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I have JavaScript that computes and injects HTML into my DOM for the Facebook "Like" function. I need to specify a "canonical" URL because the actual URL doesn't reflect all the DOM manipulations that have been made (driven by user activity on the Web "page").

Alas, Facebook's code doesn't use the URL I supply but the window.location value (which has #hash aspects that influence the page's presentation, but that aren't accessible to the server). Anyway... why is FB's code ignoring the URL I give to it?

I generate the HTML thus:

var html = '<iframe src="' 
           + encodeURI(url) + 
           '&amp;layout=standard&amp;show_faces=false&amp;width=100&amp;action=recommend&amp;font=arial&amp;colorscheme=light" style="border:none; overflow:hidden; width:270px; height:26px;"  allowTransparency="true" frameborder="0" scrolling="no"></iframe>'
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up vote 1 down vote accepted

encodeURI is the wrong method here. It only encodes characters that are totally invalid to be in a URL at all; it leaves alone characters that may be in a URL but have a special meaning. So:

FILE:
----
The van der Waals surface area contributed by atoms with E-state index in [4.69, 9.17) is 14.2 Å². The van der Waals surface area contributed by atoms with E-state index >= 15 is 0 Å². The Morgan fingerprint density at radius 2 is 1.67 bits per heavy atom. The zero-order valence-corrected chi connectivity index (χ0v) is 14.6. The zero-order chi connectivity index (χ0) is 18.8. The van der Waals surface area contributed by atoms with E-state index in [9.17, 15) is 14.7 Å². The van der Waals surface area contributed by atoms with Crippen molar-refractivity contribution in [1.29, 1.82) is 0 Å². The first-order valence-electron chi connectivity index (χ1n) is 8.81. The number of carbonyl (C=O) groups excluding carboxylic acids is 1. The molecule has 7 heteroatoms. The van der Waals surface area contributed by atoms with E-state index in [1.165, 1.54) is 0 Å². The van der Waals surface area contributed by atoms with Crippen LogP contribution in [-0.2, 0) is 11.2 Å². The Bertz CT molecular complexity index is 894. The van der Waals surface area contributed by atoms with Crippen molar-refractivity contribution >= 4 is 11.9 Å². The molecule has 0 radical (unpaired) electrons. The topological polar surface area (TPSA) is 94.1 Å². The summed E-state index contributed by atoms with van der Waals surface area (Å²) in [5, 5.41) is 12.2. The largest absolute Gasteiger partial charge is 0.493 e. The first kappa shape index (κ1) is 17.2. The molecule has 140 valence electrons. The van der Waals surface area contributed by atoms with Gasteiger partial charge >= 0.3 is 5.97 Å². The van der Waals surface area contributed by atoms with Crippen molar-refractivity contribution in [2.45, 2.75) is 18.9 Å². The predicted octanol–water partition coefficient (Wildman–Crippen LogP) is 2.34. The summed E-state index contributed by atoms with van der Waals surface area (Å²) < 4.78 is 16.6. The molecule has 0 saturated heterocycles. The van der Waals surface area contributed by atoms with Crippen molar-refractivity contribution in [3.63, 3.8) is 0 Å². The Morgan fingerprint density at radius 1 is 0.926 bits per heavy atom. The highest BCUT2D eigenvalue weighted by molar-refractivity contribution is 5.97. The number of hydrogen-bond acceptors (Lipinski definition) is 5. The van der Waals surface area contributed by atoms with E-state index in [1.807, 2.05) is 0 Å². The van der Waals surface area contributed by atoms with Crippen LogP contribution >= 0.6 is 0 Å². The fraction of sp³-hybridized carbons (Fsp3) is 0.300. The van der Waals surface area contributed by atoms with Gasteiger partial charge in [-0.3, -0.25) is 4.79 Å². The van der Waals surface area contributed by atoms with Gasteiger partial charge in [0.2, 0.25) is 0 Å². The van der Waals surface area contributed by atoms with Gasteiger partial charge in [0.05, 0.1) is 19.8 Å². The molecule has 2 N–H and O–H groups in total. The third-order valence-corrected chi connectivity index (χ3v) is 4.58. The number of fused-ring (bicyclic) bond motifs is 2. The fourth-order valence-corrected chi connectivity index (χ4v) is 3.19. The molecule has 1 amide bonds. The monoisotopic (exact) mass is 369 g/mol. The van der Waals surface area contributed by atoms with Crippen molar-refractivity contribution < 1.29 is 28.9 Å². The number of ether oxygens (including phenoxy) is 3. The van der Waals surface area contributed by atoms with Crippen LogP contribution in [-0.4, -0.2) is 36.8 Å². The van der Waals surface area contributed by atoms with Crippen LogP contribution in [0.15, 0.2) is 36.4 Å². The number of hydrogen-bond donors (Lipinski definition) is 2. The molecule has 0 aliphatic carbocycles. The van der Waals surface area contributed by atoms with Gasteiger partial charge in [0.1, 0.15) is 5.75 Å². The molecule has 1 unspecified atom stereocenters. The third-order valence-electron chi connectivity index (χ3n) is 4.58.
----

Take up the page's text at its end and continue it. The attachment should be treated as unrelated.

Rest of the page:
ends up as:


and the & character acts as a parameter separator for the outer URL inside of the inner one, prematurely ending the URL parameter you were passing to Facebook.

For a query parameter name/value or a path part, the correct function is encodeURIComponent().

Also, you are creating invalid HTML by not escaping your ampersands in the attribute value. If you must create HTML in a string(*) you will need an HTML-encoder:

function encodeHtml(s) {
    return s.replace(/&/g, '&amp;').replace(/</g, '&lt;').replace(/"/g, '&quot;');

var fburl= (
var html= (
    '<iframe src="'+encodeHtml(fburl)+'" '
    'allowTransparency="true" frameborder="0" scrolling="no" '+
    'style="border:none; overflow:hidden; width:270px; height:26px;">'+

(*: and normally I'd try to avoid that, preferring to use DOM methods to create element content, since then you don't have to worry about HTML-escaping.)

share|improve this answer
Thanks for the sharing your insights. I do use DOM methods to "inject" the HTML into the DOM. I believe the source of my troubles was in not using encodeURIComponent() to generate the fburl. – Zhami May 31 '10 at 13:30
(I was thinking of DOM methods like createElement and properties like iframe.src= fburl;. But yeah, the name of encodeURI is a bit misleading.) – bobince May 31 '10 at 14:03

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